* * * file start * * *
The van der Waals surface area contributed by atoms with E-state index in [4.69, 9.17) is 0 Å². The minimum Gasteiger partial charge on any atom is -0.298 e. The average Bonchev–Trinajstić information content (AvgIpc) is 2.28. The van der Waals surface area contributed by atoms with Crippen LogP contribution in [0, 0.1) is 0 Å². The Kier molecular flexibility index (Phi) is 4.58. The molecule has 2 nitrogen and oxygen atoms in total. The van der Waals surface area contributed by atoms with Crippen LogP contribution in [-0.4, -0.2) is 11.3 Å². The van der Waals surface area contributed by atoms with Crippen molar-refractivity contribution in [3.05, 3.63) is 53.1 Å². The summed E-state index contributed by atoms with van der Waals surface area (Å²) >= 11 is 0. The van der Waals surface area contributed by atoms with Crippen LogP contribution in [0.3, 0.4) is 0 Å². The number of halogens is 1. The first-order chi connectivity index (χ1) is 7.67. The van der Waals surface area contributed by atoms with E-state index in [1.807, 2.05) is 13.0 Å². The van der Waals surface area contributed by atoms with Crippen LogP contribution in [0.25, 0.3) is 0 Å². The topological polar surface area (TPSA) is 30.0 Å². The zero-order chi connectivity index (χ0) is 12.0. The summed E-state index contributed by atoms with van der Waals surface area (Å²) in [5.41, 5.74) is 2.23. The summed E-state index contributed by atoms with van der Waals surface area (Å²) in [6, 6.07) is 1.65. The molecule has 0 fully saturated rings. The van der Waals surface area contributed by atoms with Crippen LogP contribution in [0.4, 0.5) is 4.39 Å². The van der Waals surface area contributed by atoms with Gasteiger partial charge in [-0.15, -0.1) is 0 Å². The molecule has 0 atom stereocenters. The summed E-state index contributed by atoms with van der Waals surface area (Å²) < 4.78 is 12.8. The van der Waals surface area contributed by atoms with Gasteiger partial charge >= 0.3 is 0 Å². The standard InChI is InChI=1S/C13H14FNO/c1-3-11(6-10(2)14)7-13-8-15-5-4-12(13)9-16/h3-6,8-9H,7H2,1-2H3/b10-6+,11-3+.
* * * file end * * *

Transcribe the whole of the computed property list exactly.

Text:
The van der Waals surface area contributed by atoms with E-state index in [4.69, 9.17) is 0 Å². The minimum Gasteiger partial charge on any atom is -0.298 e. The average Bonchev–Trinajstić information content (AvgIpc) is 2.28. The van der Waals surface area contributed by atoms with Crippen LogP contribution in [0, 0.1) is 0 Å². The Kier molecular flexibility index (Phi) is 4.58. The molecule has 2 nitrogen and oxygen atoms in total. The van der Waals surface area contributed by atoms with Crippen LogP contribution in [-0.4, -0.2) is 11.3 Å². The van der Waals surface area contributed by atoms with Crippen molar-refractivity contribution in [3.05, 3.63) is 53.1 Å². The summed E-state index contributed by atoms with van der Waals surface area (Å²) >= 11 is 0. The van der Waals surface area contributed by atoms with Crippen LogP contribution in [0.3, 0.4) is 0 Å². The number of halogens is 1. The first-order chi connectivity index (χ1) is 7.67. The van der Waals surface area contributed by atoms with E-state index in [1.807, 2.05) is 13.0 Å². The van der Waals surface area contributed by atoms with Crippen LogP contribution in [0.25, 0.3) is 0 Å². The topological polar surface area (TPSA) is 30.0 Å². The zero-order chi connectivity index (χ0) is 12.0. The summed E-state index contributed by atoms with van der Waals surface area (Å²) in [5.41, 5.74) is 2.23. The summed E-state index contributed by atoms with van der Waals surface area (Å²) in [6, 6.07) is 1.65. The molecule has 0 fully saturated rings. The van der Waals surface area contributed by atoms with Crippen LogP contribution in [0.4, 0.5) is 4.39 Å². The van der Waals surface area contributed by atoms with Gasteiger partial charge in [-0.15, -0.1) is 0 Å². The molecule has 0 atom stereocenters. The summed E-state index contributed by atoms with van der Waals surface area (Å²) < 4.78 is 12.8. The van der Waals surface area contributed by atoms with Gasteiger partial charge >= 0.3 is 0 Å². The standard InChI is InChI=1S/C13H14FNO/c1-3-11(6-10(2)14)7-13-8-15-5-4-12(13)9-16/h3-6,8-9H,7H2,1-2H3/b10-6+,11-3+.